Skinner's Operant Conditioning

Skinner's Operant Conditioning

A Chapter by Debbie Barry
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A discussion of behavior. Written for PSY 202: Adult Development and Life Assessment.

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Skinner's Operant Conditioning


September 29, 2009


 

B. F. Skinner's theory of operant conditioning, which is discussed in the Boyd and Bee text Adult Development, says that learning occurs in response to desirable and undesirable stimuli.  Skinner divided the stimuli in operant conditioning into two groups: reinforcements and punishments.  Reinforcements cause the learner to continue behaviors which produce pleasant or desirable experiences.  Punishments cause the learner to cease behaviors which produce unpleasant or desirable experiences (Boyd and Bee, 30-31).

As a parent of two children in elementary school, I deal with reinforcements and punishments every day.  When my sons behave as I wish them to behave, such as by cleaning their bedroom, eating sensible meals, and going to bed without a fuss, they are reinforced in these behaviors by being allowed to play on the internet, by being allowed to eat dessert, and by having me read to them, respectively.  When my sons behave in ways they are not supposed to behave, on the other hand, such as by fighting with others, by telling lies, and by not coming home when they are expected to come home, they are punished by being sent to bed early, by being spanked, and by being grounded from playing at their friends' houses, also respectively.  Through consistent use of these and other reinforcements and punishments, I have been able to begin conditioning my sons so that they are much more likely to exhibit the desired behaviors than they are likely to exhibit the undesired behaviors.

It is my personal experience that reinforcement is more effective in the long term than punishment, but that it is sometimes necessary to employ punishments to stop undesirable behaviors in order to keep people safe.  It is necessary to consider what behaviors have been reinforced and what behaviors have been punished during a person's life, especially during childhood and adolescence, when dealing with an adult who exhibits unexpected or undesirable behaviors.  Often, such an adult was rewarded for aggressive or otherwise negative behavior as a child, or that adult witnessed another person who was or appeared to be rewarded for such behavior.  It is very difficult to overcome childhood conditioning as an adult, but it is my experience that reinforcing an adult's acceptable or desirable behaviors is more effective than punishing the adult's undesirable behaviors in trying to override and replace the adult's conditioning with conditioning that will help the adult function in society.

It is also necessary to keep in mind that, although we tend to think of reinforcements and punishments as responses which come from people, every action or behavior also has natural reinforcements and punishments, some of which may be at odds with those that come from people.  Eating a piece of milk chocolate is reinforced by the sweet, pleasant flavor of the candy, while eating a raw chili pepper is punished by the harsh, burning flavor of the pepper.  In society, however, eating chocolate is often punished by negative comments about indulgence or about eating excess calories, while eating peppers is rewarded by positive comments about their nutritional value or about eating "grown up" foods.  Of course, not all natural reinforcements and punishments are in conflict with social reinforcements and punishments.  Touching a thorn is punished by the pain of a prick to stop a behavior which can cause harm, for example.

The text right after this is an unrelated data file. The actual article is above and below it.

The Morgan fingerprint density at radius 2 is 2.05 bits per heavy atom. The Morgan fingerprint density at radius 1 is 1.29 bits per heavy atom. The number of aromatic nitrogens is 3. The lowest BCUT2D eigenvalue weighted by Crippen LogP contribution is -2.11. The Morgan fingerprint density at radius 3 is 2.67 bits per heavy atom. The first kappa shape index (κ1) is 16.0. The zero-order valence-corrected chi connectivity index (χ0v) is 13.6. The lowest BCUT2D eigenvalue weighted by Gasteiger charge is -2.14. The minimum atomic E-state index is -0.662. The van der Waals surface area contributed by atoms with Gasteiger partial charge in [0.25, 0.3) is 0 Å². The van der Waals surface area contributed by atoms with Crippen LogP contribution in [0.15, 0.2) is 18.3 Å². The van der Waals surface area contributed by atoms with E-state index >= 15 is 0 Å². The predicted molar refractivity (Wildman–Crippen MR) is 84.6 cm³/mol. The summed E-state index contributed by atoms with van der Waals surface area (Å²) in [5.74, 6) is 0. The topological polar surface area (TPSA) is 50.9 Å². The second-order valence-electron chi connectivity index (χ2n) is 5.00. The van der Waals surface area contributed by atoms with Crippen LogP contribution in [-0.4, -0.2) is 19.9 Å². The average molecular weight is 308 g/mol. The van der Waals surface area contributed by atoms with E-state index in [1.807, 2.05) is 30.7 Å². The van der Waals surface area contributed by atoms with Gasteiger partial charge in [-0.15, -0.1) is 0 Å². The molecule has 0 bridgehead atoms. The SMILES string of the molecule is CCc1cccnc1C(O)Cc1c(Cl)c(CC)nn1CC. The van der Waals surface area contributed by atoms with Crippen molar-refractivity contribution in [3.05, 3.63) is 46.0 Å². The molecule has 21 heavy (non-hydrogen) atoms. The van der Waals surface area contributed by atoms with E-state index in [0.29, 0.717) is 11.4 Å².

© 2017 Debbie Barry



Author's Note

Debbie Barry
Initial reactions and constructive criticism welcome.

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I, like yourself, rewarded my son for consistent good behavior and punishment (grounding/spanking/removal of toys/TV) proved effective.
I explained to my child that how happy or unhappy he is with me is based solely on his choices, and I only deliver the consequences/rewards of his decisions. There was (a little!) less "I hate you" attitudes, but he is now a 38 year old adult male who takes responsibility for his actions.

Posted 1 Week Ago


1 of 1 people found this review constructive.

Debbie Barry

6 Days Ago

You did well, in my estimation, if he grew into a responsible adult. My sons are 16 and 17, but cir.. read more



Reviews

I, like yourself, rewarded my son for consistent good behavior and punishment (grounding/spanking/removal of toys/TV) proved effective.
I explained to my child that how happy or unhappy he is with me is based solely on his choices, and I only deliver the consequences/rewards of his decisions. There was (a little!) less "I hate you" attitudes, but he is now a 38 year old adult male who takes responsibility for his actions.

Posted 1 Week Ago


1 of 1 people found this review constructive.

Debbie Barry

6 Days Ago

You did well, in my estimation, if he grew into a responsible adult. My sons are 16 and 17, but cir.. read more

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Added on November 10, 2017
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Tags: essay, behavior, psychology, skinner, operant conditioning, conditioned behavior

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Author

Debbie Barry
Debbie Barry

Clarkston, MI



About
I live with my husband in southeastern Michigan with our two cats, Mister and Goblin. We enjoy exploring history through French and Indian War re-enactment and through medieval re-enactment in the So.. more..

Writing